Look…one can never have enough time travel movies for our escapist needs, correct? After all, the possibilities are endless in terms of how filmmakers could explore the surreal dynamics of different dimensions thus allowing audiences to suspend their disbelief and engage in the wonderment of SF exuberance. So the question remains: can first-time director Dan Israelite instill some fresh distinction into the ubiquitous genre with the teen-oriented time travel vehicle ‘Project Almanac’? Well, let’s just say that superior spectacles such as ‘Looper’ and this year’s engaging ‘Predestination’ have nothing to worry about in terms of giving way to Israelite’s featherweight found footage fantasy. In fact, ‘Bill And Ted’s Excellent Adventure’ looks appetising and inspired in comparison. Relentlessly sketchy and as exhilarating as a PBS-televised high school science project during summer vacation, ‘Project Almanac’ fails to bounce sufficiently with its erratic presentation of cockeyed camerawork and crew of stock character whiz kids along for the surreal joyride.
Israelite and screenwriters Jason Harry Pagan and Andrew Deutschman concoct a breezy kiddie escapist flick where the scientific impishness feels somewhat upbeat and the young cast seem to be engaged in the time-traveling adventure that giddily plays out. However, whatever spry momentum that ‘Project Almanac’ manages to achieve is undermined by the distracting shaky hand-held camera movements and choppy jump cuts that turn this sci-fi caper into a disjointed B-movie bubble. Furthermore, the inclusive found footage material is overblown and exhausting. The gimmick, when used sparingly, was a treasured touch to heighten the anticipated tension. But ‘Project Almanac’ is not the only guilty party to spoil the essence of such a ‘trick of the trade’. The reality is that contemporary cinema–especially in horror and sci-fi–resort to these technical tactics to the point of no return.
It is no surprise that the arbitrary jittery cosmetics behind ‘Project Almanac’ is under the producing credit of Michael Bay whose reputation for exorbitant twitchy filmmaking has been documented in previous pulsating actioners. Brilliant high school science mastermind David Raskin (Jonny Weston) has ambitions for attending prestigious MIT and needs the appropriate experimental project to be conducted in his attic for acceptance to his choice of prestigious schooling. The finances are tight and David is chasing after a scholarship that should ease the economic burden on his widowed mother (David’s scientific father had recently died).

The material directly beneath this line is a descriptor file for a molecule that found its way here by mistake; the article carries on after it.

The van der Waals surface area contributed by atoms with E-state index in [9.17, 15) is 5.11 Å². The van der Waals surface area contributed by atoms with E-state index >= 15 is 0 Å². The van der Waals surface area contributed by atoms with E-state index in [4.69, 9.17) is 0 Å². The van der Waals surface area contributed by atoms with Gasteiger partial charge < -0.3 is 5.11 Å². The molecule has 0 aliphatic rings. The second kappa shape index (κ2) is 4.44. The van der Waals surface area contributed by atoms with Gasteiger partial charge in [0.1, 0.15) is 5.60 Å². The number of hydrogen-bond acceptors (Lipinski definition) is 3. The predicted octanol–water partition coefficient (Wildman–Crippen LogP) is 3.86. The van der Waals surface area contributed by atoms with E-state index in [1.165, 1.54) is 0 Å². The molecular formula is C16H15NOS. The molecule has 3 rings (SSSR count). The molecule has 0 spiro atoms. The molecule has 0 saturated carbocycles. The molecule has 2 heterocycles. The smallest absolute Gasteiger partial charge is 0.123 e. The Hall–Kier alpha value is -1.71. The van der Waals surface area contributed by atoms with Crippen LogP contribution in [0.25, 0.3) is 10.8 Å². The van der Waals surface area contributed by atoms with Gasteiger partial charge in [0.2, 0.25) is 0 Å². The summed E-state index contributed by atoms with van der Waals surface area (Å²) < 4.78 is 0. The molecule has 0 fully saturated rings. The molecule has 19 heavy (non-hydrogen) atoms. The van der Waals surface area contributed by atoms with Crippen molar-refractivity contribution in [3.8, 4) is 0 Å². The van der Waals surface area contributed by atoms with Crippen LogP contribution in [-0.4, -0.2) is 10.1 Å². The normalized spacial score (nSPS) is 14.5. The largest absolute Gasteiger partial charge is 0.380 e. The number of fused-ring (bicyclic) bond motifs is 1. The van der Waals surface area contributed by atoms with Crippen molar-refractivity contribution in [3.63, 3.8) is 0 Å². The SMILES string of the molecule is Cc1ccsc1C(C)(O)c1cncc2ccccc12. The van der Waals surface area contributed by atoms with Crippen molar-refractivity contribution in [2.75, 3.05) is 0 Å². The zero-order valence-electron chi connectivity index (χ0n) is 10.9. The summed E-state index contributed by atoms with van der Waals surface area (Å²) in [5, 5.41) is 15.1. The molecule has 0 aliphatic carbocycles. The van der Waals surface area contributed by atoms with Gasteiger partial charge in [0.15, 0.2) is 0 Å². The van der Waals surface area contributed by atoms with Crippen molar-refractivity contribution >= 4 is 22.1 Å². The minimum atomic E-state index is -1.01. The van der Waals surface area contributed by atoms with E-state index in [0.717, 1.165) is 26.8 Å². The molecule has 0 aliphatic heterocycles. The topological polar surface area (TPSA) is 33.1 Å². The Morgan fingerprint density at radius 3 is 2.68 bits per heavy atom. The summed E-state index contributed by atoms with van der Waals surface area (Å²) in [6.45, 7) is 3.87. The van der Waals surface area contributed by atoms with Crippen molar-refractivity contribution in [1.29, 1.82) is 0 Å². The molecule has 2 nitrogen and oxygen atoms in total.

So David is a chip off the old block like his late father. Daddy Dearest, however, did provide some incentive for his son to to realise his MIT dreams. David had discovered an unfinished experiment of his dad’s – a mysterious machine that has the capability of relocating individuals through time. This discovery is in the company of his ‘herd of nerd’ friends plus his younger sister Christina (Ginny Gardner) along to record the curious contraption that will eventually take them all on a back-and-forth odyssey where they can pop into time traveling moments that range from dealing with school bullies to being placed in front of chemistry class testing sheets.
Interestingly, ‘Project Almanac’ never seizes the opportunity to think big in its time-traveling exploration. Instead, the movie mopes around with trivial tidbits such as petty scholarly set-ups and never really delves into grand confrontational entanglements that one would expect young impressionable brainiacs to face while awkwardly placing them in sensitive settings that all the book learning in the classroom cannot solve. The concept of this so-called time machine that David found in the basement by the skilled hands of his deceased old man should have predictably brought both father and son briefly together immediately in the name of their beloved interest in science, an irony nearly overlooked that could have been both poignant and profound. The nonsense of the kids cheating through invading the lottery result and retaking tests is a mere slap-on-the-hand cautionary tale that comes off somewhat corny and predictable.
Sadly, ‘Project Almanac’ morphs into teen soap opera territory and sinks the minimal sci-fi flavoring it had for a nonsensical diversion punctuated by the aforementioned shoddy camera fluctuation and lack of time-traveling zest beyond small-time incidental dilemmas. Weston’s David Raskin had the potential to be the second coming of ‘Back To The Future’s Marty McFly but the lame plot and punchless exploits handcuffs him from answering the call.
Project Almanac (2015)
1 hr. 46 mins.
Starring: Jonny Weston, Allen Evangelista, Sam Lerner, Ginny Gardner and Sofia Black-D’Elia
Directed by: Dean Israelite
Genre: Science Fiction/Teen Time Travel Adventurer/Sci-Fi and Fantasy
Critic’s rating: ** stars (out of four stars)
(c) Frank Ochieng 2015